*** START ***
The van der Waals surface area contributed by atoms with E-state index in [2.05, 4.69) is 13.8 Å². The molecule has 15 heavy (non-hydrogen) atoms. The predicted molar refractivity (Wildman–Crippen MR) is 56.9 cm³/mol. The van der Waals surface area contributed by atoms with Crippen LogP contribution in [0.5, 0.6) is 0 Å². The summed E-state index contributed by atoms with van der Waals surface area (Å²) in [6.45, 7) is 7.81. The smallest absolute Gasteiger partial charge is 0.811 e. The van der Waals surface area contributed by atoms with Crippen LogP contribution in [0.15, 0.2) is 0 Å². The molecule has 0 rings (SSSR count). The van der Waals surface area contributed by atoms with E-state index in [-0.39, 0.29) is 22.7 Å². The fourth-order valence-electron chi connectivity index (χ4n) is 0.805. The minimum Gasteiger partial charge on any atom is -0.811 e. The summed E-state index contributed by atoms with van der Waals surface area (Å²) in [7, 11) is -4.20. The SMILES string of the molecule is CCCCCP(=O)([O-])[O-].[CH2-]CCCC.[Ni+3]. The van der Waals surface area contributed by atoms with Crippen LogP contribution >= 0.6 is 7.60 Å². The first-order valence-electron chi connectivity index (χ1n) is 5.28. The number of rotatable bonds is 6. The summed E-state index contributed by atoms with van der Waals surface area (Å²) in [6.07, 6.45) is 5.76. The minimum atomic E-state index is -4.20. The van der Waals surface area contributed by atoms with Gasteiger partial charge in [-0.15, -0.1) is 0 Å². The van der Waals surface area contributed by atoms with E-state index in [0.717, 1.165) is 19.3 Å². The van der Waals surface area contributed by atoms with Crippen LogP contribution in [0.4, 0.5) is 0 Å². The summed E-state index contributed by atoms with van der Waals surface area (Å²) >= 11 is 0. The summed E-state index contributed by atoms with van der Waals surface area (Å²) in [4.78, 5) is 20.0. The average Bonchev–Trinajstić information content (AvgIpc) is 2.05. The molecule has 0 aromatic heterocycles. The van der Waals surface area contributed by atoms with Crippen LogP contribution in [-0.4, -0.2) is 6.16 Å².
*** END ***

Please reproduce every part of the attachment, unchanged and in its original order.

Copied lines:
The van der Waals surface area contributed by atoms with E-state index in [2.05, 4.69) is 13.8 Å². The molecule has 15 heavy (non-hydrogen) atoms. The predicted molar refractivity (Wildman–Crippen MR) is 56.9 cm³/mol. The van der Waals surface area contributed by atoms with Crippen LogP contribution in [0.5, 0.6) is 0 Å². The summed E-state index contributed by atoms with van der Waals surface area (Å²) in [6.45, 7) is 7.81. The smallest absolute Gasteiger partial charge is 0.811 e. The van der Waals surface area contributed by atoms with Crippen LogP contribution in [0.15, 0.2) is 0 Å². The molecule has 0 rings (SSSR count). The van der Waals surface area contributed by atoms with E-state index in [-0.39, 0.29) is 22.7 Å². The fourth-order valence-electron chi connectivity index (χ4n) is 0.805. The minimum Gasteiger partial charge on any atom is -0.811 e. The summed E-state index contributed by atoms with van der Waals surface area (Å²) in [7, 11) is -4.20. The SMILES string of the molecule is CCCCCP(=O)([O-])[O-].[CH2-]CCCC.[Ni+3]. The van der Waals surface area contributed by atoms with Crippen LogP contribution >= 0.6 is 7.60 Å². The first-order valence-electron chi connectivity index (χ1n) is 5.28. The number of rotatable bonds is 6. The summed E-state index contributed by atoms with van der Waals surface area (Å²) in [6.07, 6.45) is 5.76. The minimum atomic E-state index is -4.20. The van der Waals surface area contributed by atoms with Gasteiger partial charge in [-0.15, -0.1) is 0 Å². The van der Waals surface area contributed by atoms with E-state index in [0.717, 1.165) is 19.3 Å². The van der Waals surface area contributed by atoms with Crippen LogP contribution in [0.4, 0.5) is 0 Å². The summed E-state index contributed by atoms with van der Waals surface area (Å²) >= 11 is 0. The summed E-state index contributed by atoms with van der Waals surface area (Å²) in [4.78, 5) is 20.0. The average Bonchev–Trinajstić information content (AvgIpc) is 2.05. The molecule has 0 aromatic heterocycles. The van der Waals surface area contributed by atoms with Crippen LogP contribution in [-0.4, -0.2) is 6.16 Å².